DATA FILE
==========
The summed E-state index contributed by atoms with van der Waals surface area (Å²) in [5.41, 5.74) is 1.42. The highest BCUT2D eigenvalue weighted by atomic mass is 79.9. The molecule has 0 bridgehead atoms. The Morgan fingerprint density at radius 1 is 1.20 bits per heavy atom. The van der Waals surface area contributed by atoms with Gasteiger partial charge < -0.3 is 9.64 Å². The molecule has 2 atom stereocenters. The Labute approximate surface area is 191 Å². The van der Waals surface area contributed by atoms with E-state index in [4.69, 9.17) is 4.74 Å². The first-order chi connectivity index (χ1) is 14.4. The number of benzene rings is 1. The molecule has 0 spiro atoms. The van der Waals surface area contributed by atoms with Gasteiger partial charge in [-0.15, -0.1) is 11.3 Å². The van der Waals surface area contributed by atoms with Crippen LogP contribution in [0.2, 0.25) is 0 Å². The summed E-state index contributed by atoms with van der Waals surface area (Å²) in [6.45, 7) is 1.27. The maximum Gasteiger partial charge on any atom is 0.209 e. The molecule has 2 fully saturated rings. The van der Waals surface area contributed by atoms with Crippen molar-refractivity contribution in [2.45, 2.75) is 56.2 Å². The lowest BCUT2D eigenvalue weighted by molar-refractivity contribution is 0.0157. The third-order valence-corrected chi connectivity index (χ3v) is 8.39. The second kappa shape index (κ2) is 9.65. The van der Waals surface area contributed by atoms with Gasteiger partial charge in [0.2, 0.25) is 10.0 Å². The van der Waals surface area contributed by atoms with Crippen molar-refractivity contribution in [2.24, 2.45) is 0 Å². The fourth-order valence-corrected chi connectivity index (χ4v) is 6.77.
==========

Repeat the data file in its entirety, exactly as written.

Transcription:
The summed E-state index contributed by atoms with van der Waals surface area (Å²) in [5.41, 5.74) is 1.42. The highest BCUT2D eigenvalue weighted by atomic mass is 79.9. The molecule has 0 bridgehead atoms. The Morgan fingerprint density at radius 1 is 1.20 bits per heavy atom. The van der Waals surface area contributed by atoms with Gasteiger partial charge < -0.3 is 9.64 Å². The molecule has 2 atom stereocenters. The Labute approximate surface area is 191 Å². The van der Waals surface area contributed by atoms with E-state index in [4.69, 9.17) is 4.74 Å². The first-order chi connectivity index (χ1) is 14.4. The number of benzene rings is 1. The molecule has 0 spiro atoms. The van der Waals surface area contributed by atoms with Gasteiger partial charge in [-0.15, -0.1) is 11.3 Å². The van der Waals surface area contributed by atoms with Crippen LogP contribution in [0.2, 0.25) is 0 Å². The summed E-state index contributed by atoms with van der Waals surface area (Å²) in [6.45, 7) is 1.27. The maximum Gasteiger partial charge on any atom is 0.209 e. The molecule has 2 fully saturated rings. The van der Waals surface area contributed by atoms with Crippen molar-refractivity contribution in [2.45, 2.75) is 56.2 Å². The lowest BCUT2D eigenvalue weighted by molar-refractivity contribution is 0.0157. The third-order valence-corrected chi connectivity index (χ3v) is 8.39. The second kappa shape index (κ2) is 9.65. The van der Waals surface area contributed by atoms with Gasteiger partial charge in [0.2, 0.25) is 10.0 Å². The van der Waals surface area contributed by atoms with Crippen molar-refractivity contribution in [2.24, 2.45) is 0 Å². The fourth-order valence-corrected chi connectivity index (χ4v) is 6.77.